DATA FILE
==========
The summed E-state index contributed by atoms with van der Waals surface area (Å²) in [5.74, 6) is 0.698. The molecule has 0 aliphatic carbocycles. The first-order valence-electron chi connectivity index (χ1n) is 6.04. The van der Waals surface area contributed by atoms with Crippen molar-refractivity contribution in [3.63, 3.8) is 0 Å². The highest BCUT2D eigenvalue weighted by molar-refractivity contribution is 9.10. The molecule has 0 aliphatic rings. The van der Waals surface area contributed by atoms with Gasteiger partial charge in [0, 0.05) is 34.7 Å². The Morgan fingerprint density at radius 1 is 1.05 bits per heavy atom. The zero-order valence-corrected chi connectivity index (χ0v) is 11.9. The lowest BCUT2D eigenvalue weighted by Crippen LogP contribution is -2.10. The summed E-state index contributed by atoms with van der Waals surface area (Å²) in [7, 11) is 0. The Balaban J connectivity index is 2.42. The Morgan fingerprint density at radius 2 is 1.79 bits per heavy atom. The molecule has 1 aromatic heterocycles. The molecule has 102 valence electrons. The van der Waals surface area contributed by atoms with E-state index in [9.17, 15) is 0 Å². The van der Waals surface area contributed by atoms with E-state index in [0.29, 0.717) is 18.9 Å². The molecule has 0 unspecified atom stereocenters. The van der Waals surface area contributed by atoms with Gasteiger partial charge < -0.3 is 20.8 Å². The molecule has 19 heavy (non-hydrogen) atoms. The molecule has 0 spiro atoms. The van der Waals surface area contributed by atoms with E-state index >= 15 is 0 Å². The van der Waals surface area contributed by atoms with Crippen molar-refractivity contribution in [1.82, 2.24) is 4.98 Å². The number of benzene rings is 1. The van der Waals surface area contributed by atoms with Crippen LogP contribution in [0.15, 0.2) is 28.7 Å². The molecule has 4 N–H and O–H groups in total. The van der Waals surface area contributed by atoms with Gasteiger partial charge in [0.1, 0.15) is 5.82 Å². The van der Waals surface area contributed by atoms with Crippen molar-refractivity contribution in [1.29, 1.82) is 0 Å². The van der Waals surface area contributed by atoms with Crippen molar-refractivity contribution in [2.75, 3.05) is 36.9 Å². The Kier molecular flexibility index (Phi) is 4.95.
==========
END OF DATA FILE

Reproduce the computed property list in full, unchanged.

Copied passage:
The summed E-state index contributed by atoms with van der Waals surface area (Å²) in [5.74, 6) is 0.698. The molecule has 0 aliphatic carbocycles. The first-order valence-electron chi connectivity index (χ1n) is 6.04. The van der Waals surface area contributed by atoms with Crippen molar-refractivity contribution in [3.63, 3.8) is 0 Å². The highest BCUT2D eigenvalue weighted by molar-refractivity contribution is 9.10. The molecule has 0 aliphatic rings. The van der Waals surface area contributed by atoms with Gasteiger partial charge in [0, 0.05) is 34.7 Å². The Morgan fingerprint density at radius 1 is 1.05 bits per heavy atom. The zero-order valence-corrected chi connectivity index (χ0v) is 11.9. The lowest BCUT2D eigenvalue weighted by Crippen LogP contribution is -2.10. The summed E-state index contributed by atoms with van der Waals surface area (Å²) in [7, 11) is 0. The Balaban J connectivity index is 2.42. The Morgan fingerprint density at radius 2 is 1.79 bits per heavy atom. The molecule has 1 aromatic heterocycles. The molecule has 102 valence electrons. The van der Waals surface area contributed by atoms with E-state index in [9.17, 15) is 0 Å². The van der Waals surface area contributed by atoms with E-state index in [0.29, 0.717) is 18.9 Å². The molecule has 0 unspecified atom stereocenters. The van der Waals surface area contributed by atoms with Gasteiger partial charge < -0.3 is 20.8 Å². The molecule has 19 heavy (non-hydrogen) atoms. The molecule has 0 spiro atoms. The van der Waals surface area contributed by atoms with E-state index >= 15 is 0 Å². The van der Waals surface area contributed by atoms with Crippen molar-refractivity contribution in [1.82, 2.24) is 4.98 Å². The number of benzene rings is 1. The van der Waals surface area contributed by atoms with Crippen LogP contribution in [0.15, 0.2) is 28.7 Å². The molecule has 4 N–H and O–H groups in total. The van der Waals surface area contributed by atoms with Gasteiger partial charge in [0.1, 0.15) is 5.82 Å². The van der Waals surface area contributed by atoms with Crippen molar-refractivity contribution in [1.29, 1.82) is 0 Å². The van der Waals surface area contributed by atoms with Crippen molar-refractivity contribution in [2.75, 3.05) is 36.9 Å². The Kier molecular flexibility index (Phi) is 4.95.